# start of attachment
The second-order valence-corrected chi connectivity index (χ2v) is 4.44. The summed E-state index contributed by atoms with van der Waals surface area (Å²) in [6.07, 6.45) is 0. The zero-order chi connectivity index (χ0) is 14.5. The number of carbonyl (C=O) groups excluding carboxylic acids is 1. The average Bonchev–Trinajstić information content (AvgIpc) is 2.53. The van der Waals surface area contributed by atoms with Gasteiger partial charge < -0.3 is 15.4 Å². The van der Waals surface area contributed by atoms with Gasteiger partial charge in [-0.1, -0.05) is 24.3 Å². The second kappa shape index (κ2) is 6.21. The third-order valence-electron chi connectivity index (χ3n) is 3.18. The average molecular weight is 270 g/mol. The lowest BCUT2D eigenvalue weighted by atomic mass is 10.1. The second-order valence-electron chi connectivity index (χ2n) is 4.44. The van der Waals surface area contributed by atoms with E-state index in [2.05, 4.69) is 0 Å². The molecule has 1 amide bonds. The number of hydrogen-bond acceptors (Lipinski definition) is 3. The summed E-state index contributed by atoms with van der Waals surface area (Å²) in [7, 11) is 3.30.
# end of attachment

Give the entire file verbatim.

The second-order valence-corrected chi connectivity index (χ2v) is 4.44. The summed E-state index contributed by atoms with van der Waals surface area (Å²) in [6.07, 6.45) is 0. The zero-order chi connectivity index (χ0) is 14.5. The number of carbonyl (C=O) groups excluding carboxylic acids is 1. The average Bonchev–Trinajstić information content (AvgIpc) is 2.53. The van der Waals surface area contributed by atoms with Gasteiger partial charge < -0.3 is 15.4 Å². The van der Waals surface area contributed by atoms with Gasteiger partial charge in [-0.1, -0.05) is 24.3 Å². The second kappa shape index (κ2) is 6.21. The third-order valence-electron chi connectivity index (χ3n) is 3.18. The average molecular weight is 270 g/mol. The lowest BCUT2D eigenvalue weighted by atomic mass is 10.1. The second-order valence-electron chi connectivity index (χ2n) is 4.44. The van der Waals surface area contributed by atoms with E-state index in [2.05, 4.69) is 0 Å². The molecule has 1 amide bonds. The number of hydrogen-bond acceptors (Lipinski definition) is 3. The summed E-state index contributed by atoms with van der Waals surface area (Å²) in [7, 11) is 3.30.